Survivors of sexual abuse in the Catholic Church have limited legal recourse. They can't sue individual priests, because states' statutes of limitations cut off at 10 to 21 years, depending on the state. They can't force widespread disclosures on the scale of those in Pennsylvania without a grand jury investigation and a willing attorney general. Many can't even confront their abusers, as some have sought to do: Of the 212 names listed on a recent Bay Area report of alleged abusers, more than half are now dead.
So Tom Emens took a different route. In 2017, the 50-year-old Camarillo resident passed up a chance to settle with the Chicago diocese, which oversaw the California-based retired monsignor who Emens says groomed and then abused him from ages 10 to 12 while in residence at an Anaheim, California, parish. Emens had waited more than three decades before telling members of his family—or anyone at all, save his wife. When he went public, he intended to be heard.
These efforts have now put him in the spotlight, at the forefront of a widely publicized nuisance lawsuit against bishops from every one of California's 11 dioceses. (Three years ago, a similar lawsuit forced the St. Cloud diocese in Minnesota to release a trove of personnel files across the state.)
After telling his sister, his church-appointed therapist, and his lawyer, Emens found himself at a press conference in October, alongside clergy abuse attorney Jeff Anderson, telling the entire state his story: Monsignor Thomas Mohan, a retired priest at St. Anthony Claret, lived just around the block from the Emens family. He'd invite Emens to his home, or take him swimming at a neighbor's pool. He was in photographs of birthday celebrations, at family picnics, known to Emens' parents and six siblings—and a year after their meetings began, Mohan pushed Emens too far, he says.
Unable to hold his own abuser, who died in 2002, accountable, Emens hopes to compel each diocese in the state to release confidential records that he says will show a history of abuse and a pattern of cover-ups. He's gone from decades of silence to giving national press conferences, taking calls from survivors across the country, and heading up a search for other victims of his own abuser. (He is in contact with one, another man who attended the church at the same time, who prefers to settle and is in discussions with another lawyer, Emens says.)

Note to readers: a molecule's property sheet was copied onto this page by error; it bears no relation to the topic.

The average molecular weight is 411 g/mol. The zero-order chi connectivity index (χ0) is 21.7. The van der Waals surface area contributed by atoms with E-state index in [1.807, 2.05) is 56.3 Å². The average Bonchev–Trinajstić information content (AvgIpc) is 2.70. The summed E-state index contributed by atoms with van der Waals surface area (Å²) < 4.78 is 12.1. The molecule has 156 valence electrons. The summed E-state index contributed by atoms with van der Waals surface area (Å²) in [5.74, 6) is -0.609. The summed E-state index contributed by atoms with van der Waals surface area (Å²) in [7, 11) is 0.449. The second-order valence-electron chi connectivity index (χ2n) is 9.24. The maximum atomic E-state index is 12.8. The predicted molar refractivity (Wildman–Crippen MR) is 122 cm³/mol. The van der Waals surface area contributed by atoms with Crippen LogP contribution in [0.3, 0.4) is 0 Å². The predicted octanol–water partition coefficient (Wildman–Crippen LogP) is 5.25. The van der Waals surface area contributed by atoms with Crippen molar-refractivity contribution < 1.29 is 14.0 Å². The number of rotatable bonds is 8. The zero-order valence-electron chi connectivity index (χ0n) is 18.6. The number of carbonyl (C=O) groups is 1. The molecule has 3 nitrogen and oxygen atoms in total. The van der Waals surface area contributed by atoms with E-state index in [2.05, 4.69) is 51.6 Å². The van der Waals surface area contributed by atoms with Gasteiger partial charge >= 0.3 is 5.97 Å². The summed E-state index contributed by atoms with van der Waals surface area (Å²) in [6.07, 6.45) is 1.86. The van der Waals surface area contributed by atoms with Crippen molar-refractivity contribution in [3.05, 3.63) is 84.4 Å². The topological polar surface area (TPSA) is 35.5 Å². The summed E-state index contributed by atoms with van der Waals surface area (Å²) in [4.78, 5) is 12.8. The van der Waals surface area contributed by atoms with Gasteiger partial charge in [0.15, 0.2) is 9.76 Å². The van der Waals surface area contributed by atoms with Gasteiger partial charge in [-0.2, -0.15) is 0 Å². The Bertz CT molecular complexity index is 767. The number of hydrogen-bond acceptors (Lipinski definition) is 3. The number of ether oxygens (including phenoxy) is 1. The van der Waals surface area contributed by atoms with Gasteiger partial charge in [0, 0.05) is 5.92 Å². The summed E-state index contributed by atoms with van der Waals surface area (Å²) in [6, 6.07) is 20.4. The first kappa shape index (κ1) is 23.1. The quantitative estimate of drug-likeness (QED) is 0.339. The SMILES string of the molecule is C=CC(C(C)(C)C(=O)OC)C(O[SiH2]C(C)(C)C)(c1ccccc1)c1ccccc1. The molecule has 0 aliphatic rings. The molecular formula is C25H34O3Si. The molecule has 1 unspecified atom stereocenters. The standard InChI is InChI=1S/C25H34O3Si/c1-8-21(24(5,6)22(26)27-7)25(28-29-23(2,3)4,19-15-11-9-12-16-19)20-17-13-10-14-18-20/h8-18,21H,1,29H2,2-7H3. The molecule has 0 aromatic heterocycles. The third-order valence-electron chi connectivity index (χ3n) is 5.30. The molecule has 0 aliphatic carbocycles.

Though the California dioceses released lists of known abusers in 2004, survivors and advocates believe that those numbers were widely underreported. Emens had never seen his abuser's name on a list or an official report, until now.
Pacific Standard spoke with Emens about why he took this chance and what the lawsuit means for him—and for abuse survivors across the state.
When did all of this start?
[My family and I] all went to St. Anthony Claret, the Catholic church closest to our house. My first contact with [Monsignor Mohan] was just him walking around the block. He was a staple in the neighborhood. He came to our house, and because he was a monsignor—I had never met a monsignor—it was kind of like a rock star. Eventually (I could never figure out how I would have ended up at his place, alone, at all) I remember a long period of time where there was definitely grooming going on: us being together, and nothing really happening.
It's strange—maybe some people can't understand this, but I struggled with telling the Chicago diocese. They asked me to describe who he was, what he was like, and I said he was a very sweet, gentle man, kind, charming. I adored him, and I know he adored me. There was a relationship. I was literally the golden boy. I had never gotten treated as nicely as he treated me. Being from a family where you eat what's on your plate because that's all you're going to get, to have whatever you want, that's kind of a big difference. I know I gravitated toward it. He had me for that period of time.
When did that change for you?
It changed when he pushed too far. It was probably within a year. I brought [my lawyer] my report card from seventh grade. In Catholic school, you're graded on "Christian behavior." One of those grades was a C. I was a straight-A student, but I started getting in trouble. I got detention a couple times, I got suspended. I think I was just fighting back.
Did you ever think about telling anyone?
I think there was probably more shame than anything. I knew enough to know that no one would believe me. If I were that 10-year-old boy today, I would have screamed, yelled, and said something happened.
What was it like, finally telling your family?
It was great, but I didn't realize how hard it hit some of them. One of my older brothers was in tears. Overall, I think they did a good job of taking it in stride and giving me support when I needed it. I'm a very strong person when it comes to dealing with this on my own, partly because, at a fairly early age, I stuck my arm out and said, I don't want to be close to anybody. Even to this day, I struggle with that. I try not to get too close to anybody. I wouldn't say I have close friends, period. Maybe that's residual [from] what happened to me. I don't want to feel anything, I don't want to feel connected, and I want to have control.